The Six Bardos

With Yongey Mingyur Rinpoche

Date: Aug 3-6, 2023
Place: Tergar Osel Ling Monastery, Kathmandu, Nepal
Organised by: Tergar Asia

* This is an in-person event only.

The bardo teachings of Tibetan Buddhism are profound and precious teachings that address both how to approach the transitory experience of this life and how to use this wisdom to skillfully navigate the process of our own dying and rebirth. At its heart, the bardo teachings are concerned with the core teaching of impermanence, and with the liberation that comes with recognizing the true nature of the mind.

In this course, Mingyur Rinpoche will take us through the journey of the Six Bardos – the three bardos of this life, and the three bardos of death and dying – and offer practical guidance on what we can do at each stage of this cycle to make full use of our experiences for liberation. The course will also include teachings on Amitabha practice, and those who aspire to be reborn in Dewachen will be guided on the aspirations we must make to connect with Amitabha’s Pure Land.

To prepare ourselves for dying and learn the most meaningful path for living, join us at this event and hear from Rinpoche directly the key points of what he calls the Plan A to D of living and dying.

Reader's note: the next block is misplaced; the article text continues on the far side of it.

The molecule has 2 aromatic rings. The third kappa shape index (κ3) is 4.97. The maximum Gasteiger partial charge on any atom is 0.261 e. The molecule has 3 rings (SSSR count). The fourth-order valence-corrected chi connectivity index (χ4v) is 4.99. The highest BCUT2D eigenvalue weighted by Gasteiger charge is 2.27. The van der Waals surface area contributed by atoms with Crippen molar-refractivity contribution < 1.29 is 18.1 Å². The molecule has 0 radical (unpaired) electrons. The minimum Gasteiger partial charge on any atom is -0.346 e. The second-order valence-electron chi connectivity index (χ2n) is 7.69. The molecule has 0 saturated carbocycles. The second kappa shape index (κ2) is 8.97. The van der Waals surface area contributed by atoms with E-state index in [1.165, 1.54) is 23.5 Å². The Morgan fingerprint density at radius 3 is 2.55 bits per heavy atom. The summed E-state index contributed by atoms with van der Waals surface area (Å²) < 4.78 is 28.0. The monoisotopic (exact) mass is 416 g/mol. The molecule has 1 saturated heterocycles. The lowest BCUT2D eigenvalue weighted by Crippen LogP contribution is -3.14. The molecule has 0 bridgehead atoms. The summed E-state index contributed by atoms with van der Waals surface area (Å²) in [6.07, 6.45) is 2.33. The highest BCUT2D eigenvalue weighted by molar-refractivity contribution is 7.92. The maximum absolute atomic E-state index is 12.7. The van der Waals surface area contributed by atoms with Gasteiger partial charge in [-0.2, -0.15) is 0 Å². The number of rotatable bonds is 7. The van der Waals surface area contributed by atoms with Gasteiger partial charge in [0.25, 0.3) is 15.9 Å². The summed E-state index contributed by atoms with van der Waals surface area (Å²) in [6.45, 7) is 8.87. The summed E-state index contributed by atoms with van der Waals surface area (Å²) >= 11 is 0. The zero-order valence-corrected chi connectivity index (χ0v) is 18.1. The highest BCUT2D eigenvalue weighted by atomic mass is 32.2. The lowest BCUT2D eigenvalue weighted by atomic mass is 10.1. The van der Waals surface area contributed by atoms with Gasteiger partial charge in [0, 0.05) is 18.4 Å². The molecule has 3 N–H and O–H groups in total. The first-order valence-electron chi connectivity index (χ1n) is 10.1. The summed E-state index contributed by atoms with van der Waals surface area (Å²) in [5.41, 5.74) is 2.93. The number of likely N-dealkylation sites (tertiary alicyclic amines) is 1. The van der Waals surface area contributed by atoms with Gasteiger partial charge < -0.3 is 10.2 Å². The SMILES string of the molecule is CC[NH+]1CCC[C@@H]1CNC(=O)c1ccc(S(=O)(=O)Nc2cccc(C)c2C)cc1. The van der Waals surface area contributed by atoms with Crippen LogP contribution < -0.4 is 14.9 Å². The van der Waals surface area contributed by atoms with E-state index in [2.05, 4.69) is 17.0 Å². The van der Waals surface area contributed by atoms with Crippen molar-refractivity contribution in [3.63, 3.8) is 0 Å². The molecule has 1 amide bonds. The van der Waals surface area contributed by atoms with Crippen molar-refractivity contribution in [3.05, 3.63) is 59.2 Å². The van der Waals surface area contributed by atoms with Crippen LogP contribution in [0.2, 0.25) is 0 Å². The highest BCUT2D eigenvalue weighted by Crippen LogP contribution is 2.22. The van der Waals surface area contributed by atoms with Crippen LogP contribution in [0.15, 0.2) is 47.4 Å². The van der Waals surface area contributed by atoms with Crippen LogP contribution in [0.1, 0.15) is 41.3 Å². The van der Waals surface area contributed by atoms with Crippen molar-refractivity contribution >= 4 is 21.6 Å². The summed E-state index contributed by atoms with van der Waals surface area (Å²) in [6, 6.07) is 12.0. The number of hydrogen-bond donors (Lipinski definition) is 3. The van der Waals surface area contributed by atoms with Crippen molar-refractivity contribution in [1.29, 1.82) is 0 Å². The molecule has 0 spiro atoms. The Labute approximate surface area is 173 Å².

About the program

The event will be held at the newly completed main shrine hall of the Tergar Osel Ling Monastery, home to a monastic community under the guidance of Mingyur Rinpoche. It will be the first major event hosted at the new shrine hall that was built from the ruins of the 2015 earthquake.

The four-day, full-day course will include:

  • Teachings and practice sessions with Mingyur Rinpoche
  • Review and guided meditation led by Tzunma Miao Rong

Mingyur Rinpoche will teach in English.

Translation will be available in Mandarin, Cantonese, Korean ,Nepali and Thai.

The course schedule will be available in late June/early July on this link.


How much will it cost?

The teaching is open to all, free of charge, but you must register to secure a place.

The monastery will also provide lunch for attendees, free of charge.


What about travel and accommodation?

Participants are expected to arrange and pay for their own travel and accommodation.

Here is some useful information about travel to Nepal, including visa information and the contact of a travel agent who can help to arrange for airport transfer and accommodation.

To ensure that you have the most up-to-date and accurate information, we suggest contacting the local travel agent in your country to check your country’s overseas travel policy, availability of flights, and visa requirements for entering Nepal.



Registration will end when all places are filled.
Registration is required to secure a place.


About Mingyur Rinpoche

Yongey Mingyur Rinpoche possesses a rare ability to present the ancient wisdom of Tibet in a fresh, engaging manner. His profound yet accessible teachings and playful sense of humor have endeared him to students around the world. Most uniquely, Rinpoche’s teachings weave together his own personal experiences with modern scientific research, relating both to the practice of meditation.